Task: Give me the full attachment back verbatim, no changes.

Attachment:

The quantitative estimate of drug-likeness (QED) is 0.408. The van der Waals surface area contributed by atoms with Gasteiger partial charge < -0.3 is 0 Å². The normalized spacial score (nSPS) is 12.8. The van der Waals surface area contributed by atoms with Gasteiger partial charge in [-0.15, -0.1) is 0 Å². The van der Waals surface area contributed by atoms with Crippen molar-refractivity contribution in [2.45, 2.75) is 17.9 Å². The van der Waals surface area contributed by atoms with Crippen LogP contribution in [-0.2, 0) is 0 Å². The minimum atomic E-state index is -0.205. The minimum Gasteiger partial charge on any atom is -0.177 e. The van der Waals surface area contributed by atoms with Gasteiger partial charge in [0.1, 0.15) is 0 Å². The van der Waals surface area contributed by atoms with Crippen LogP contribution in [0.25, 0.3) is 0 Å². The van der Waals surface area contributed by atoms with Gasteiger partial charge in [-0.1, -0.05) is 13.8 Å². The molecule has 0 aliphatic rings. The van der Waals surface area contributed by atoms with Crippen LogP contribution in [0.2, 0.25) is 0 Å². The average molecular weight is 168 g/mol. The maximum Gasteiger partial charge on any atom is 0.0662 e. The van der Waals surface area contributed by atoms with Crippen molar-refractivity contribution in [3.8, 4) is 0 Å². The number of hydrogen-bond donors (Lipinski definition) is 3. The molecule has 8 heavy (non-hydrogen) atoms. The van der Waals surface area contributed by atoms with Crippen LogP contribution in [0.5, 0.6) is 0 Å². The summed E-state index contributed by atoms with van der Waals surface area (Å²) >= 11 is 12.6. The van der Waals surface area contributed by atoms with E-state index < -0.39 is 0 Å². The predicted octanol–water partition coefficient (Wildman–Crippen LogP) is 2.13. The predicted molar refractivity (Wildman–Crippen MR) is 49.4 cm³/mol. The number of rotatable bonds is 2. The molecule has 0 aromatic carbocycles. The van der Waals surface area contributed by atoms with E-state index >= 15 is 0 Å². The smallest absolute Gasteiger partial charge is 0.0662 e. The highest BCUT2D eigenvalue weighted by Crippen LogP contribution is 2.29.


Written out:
The quantitative estimate of drug-likeness (QED) is 0.408. The van der Waals surface area contributed by atoms with Gasteiger partial charge < -0.3 is 0 Å². The normalized spacial score (nSPS) is 12.8. The van der Waals surface area contributed by atoms with Gasteiger partial charge in [-0.15, -0.1) is 0 Å². The van der Waals surface area contributed by atoms with Crippen molar-refractivity contribution in [2.45, 2.75) is 17.9 Å². The van der Waals surface area contributed by atoms with Crippen LogP contribution in [-0.2, 0) is 0 Å². The minimum atomic E-state index is -0.205. The minimum Gasteiger partial charge on any atom is -0.177 e. The van der Waals surface area contributed by atoms with Gasteiger partial charge in [0.1, 0.15) is 0 Å². The van der Waals surface area contributed by atoms with Crippen LogP contribution in [0.25, 0.3) is 0 Å². The van der Waals surface area contributed by atoms with Gasteiger partial charge in [-0.1, -0.05) is 13.8 Å². The molecule has 0 aliphatic rings. The van der Waals surface area contributed by atoms with Crippen LogP contribution in [0.2, 0.25) is 0 Å². The average molecular weight is 168 g/mol. The maximum Gasteiger partial charge on any atom is 0.0662 e. The van der Waals surface area contributed by atoms with Crippen molar-refractivity contribution in [3.8, 4) is 0 Å². The number of hydrogen-bond donors (Lipinski definition) is 3. The molecule has 8 heavy (non-hydrogen) atoms. The van der Waals surface area contributed by atoms with Crippen LogP contribution in [0.5, 0.6) is 0 Å². The summed E-state index contributed by atoms with van der Waals surface area (Å²) >= 11 is 12.6. The van der Waals surface area contributed by atoms with E-state index < -0.39 is 0 Å². The predicted octanol–water partition coefficient (Wildman–Crippen LogP) is 2.13. The predicted molar refractivity (Wildman–Crippen MR) is 49.4 cm³/mol. The number of rotatable bonds is 2. The molecule has 0 aromatic carbocycles. The van der Waals surface area contributed by atoms with E-state index >= 15 is 0 Å². The smallest absolute Gasteiger partial charge is 0.0662 e. The highest BCUT2D eigenvalue weighted by Crippen LogP contribution is 2.29.